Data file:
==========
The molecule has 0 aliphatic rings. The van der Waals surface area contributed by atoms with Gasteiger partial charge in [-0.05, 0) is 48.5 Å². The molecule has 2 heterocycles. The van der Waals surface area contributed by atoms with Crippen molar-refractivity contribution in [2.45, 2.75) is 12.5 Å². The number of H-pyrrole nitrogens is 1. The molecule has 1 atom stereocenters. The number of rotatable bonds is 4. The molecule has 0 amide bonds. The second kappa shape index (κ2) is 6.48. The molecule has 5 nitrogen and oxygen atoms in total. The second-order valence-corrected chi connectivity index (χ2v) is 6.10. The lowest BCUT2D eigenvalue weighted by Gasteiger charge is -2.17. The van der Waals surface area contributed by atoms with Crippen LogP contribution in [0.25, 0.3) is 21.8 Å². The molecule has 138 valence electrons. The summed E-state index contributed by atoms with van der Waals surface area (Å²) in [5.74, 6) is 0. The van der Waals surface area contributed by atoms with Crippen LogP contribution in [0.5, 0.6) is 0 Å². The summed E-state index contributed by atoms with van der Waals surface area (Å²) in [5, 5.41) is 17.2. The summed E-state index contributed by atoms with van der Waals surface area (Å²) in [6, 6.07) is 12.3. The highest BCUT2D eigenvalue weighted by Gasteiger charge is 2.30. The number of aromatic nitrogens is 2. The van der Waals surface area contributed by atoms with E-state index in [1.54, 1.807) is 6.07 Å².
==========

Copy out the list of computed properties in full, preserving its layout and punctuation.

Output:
The molecule has 0 aliphatic rings. The van der Waals surface area contributed by atoms with Gasteiger partial charge in [-0.05, 0) is 48.5 Å². The molecule has 2 heterocycles. The van der Waals surface area contributed by atoms with Crippen molar-refractivity contribution in [2.45, 2.75) is 12.5 Å². The number of H-pyrrole nitrogens is 1. The molecule has 1 atom stereocenters. The number of rotatable bonds is 4. The molecule has 0 amide bonds. The second kappa shape index (κ2) is 6.48. The molecule has 5 nitrogen and oxygen atoms in total. The second-order valence-corrected chi connectivity index (χ2v) is 6.10. The lowest BCUT2D eigenvalue weighted by Gasteiger charge is -2.17. The van der Waals surface area contributed by atoms with Crippen LogP contribution in [0.25, 0.3) is 21.8 Å². The molecule has 138 valence electrons. The summed E-state index contributed by atoms with van der Waals surface area (Å²) in [5.74, 6) is 0. The van der Waals surface area contributed by atoms with Crippen LogP contribution in [0.5, 0.6) is 0 Å². The summed E-state index contributed by atoms with van der Waals surface area (Å²) in [5, 5.41) is 17.2. The summed E-state index contributed by atoms with van der Waals surface area (Å²) in [6, 6.07) is 12.3. The highest BCUT2D eigenvalue weighted by Gasteiger charge is 2.30. The number of aromatic nitrogens is 2. The van der Waals surface area contributed by atoms with E-state index in [1.54, 1.807) is 6.07 Å².